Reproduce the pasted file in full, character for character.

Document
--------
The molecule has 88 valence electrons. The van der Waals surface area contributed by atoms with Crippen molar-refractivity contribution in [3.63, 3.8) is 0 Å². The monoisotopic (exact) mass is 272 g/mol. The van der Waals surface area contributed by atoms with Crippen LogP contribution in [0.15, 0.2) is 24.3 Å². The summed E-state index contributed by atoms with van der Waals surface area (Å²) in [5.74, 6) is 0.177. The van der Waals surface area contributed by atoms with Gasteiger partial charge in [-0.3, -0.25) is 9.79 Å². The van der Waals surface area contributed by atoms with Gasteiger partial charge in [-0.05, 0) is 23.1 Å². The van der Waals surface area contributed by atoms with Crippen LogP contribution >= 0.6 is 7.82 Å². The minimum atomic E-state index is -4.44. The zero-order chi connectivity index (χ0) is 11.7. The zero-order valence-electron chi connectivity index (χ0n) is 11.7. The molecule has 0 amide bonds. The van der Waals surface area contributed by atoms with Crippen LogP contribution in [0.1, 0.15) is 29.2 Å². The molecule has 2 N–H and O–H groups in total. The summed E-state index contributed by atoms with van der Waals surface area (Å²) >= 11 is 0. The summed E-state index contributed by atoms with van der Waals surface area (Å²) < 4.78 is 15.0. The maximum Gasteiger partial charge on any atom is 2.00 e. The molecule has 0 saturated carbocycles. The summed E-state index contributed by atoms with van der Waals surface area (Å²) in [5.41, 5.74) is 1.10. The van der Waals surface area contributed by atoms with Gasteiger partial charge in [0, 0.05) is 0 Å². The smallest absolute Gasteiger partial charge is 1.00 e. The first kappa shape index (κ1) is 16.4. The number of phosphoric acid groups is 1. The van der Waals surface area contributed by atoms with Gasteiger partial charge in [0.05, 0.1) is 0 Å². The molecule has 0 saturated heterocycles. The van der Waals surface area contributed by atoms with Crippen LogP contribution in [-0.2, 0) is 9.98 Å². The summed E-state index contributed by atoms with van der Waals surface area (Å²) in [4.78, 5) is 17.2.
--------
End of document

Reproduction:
The molecule has 88 valence electrons. The van der Waals surface area contributed by atoms with Crippen molar-refractivity contribution in [3.63, 3.8) is 0 Å². The monoisotopic (exact) mass is 272 g/mol. The van der Waals surface area contributed by atoms with Crippen LogP contribution in [0.15, 0.2) is 24.3 Å². The summed E-state index contributed by atoms with van der Waals surface area (Å²) in [5.74, 6) is 0.177. The van der Waals surface area contributed by atoms with Gasteiger partial charge in [-0.3, -0.25) is 9.79 Å². The van der Waals surface area contributed by atoms with Gasteiger partial charge in [-0.05, 0) is 23.1 Å². The van der Waals surface area contributed by atoms with Crippen LogP contribution >= 0.6 is 7.82 Å². The minimum atomic E-state index is -4.44. The zero-order chi connectivity index (χ0) is 11.7. The zero-order valence-electron chi connectivity index (χ0n) is 11.7. The molecule has 0 amide bonds. The van der Waals surface area contributed by atoms with Crippen LogP contribution in [0.1, 0.15) is 29.2 Å². The molecule has 2 N–H and O–H groups in total. The summed E-state index contributed by atoms with van der Waals surface area (Å²) >= 11 is 0. The summed E-state index contributed by atoms with van der Waals surface area (Å²) < 4.78 is 15.0. The maximum Gasteiger partial charge on any atom is 2.00 e. The molecule has 0 saturated carbocycles. The summed E-state index contributed by atoms with van der Waals surface area (Å²) in [5.41, 5.74) is 1.10. The van der Waals surface area contributed by atoms with Gasteiger partial charge in [0, 0.05) is 0 Å². The smallest absolute Gasteiger partial charge is 1.00 e. The first kappa shape index (κ1) is 16.4. The number of phosphoric acid groups is 1. The van der Waals surface area contributed by atoms with Gasteiger partial charge in [0.05, 0.1) is 0 Å². The molecule has 0 saturated heterocycles. The van der Waals surface area contributed by atoms with Crippen LogP contribution in [-0.2, 0) is 9.98 Å². The summed E-state index contributed by atoms with van der Waals surface area (Å²) in [4.78, 5) is 17.2.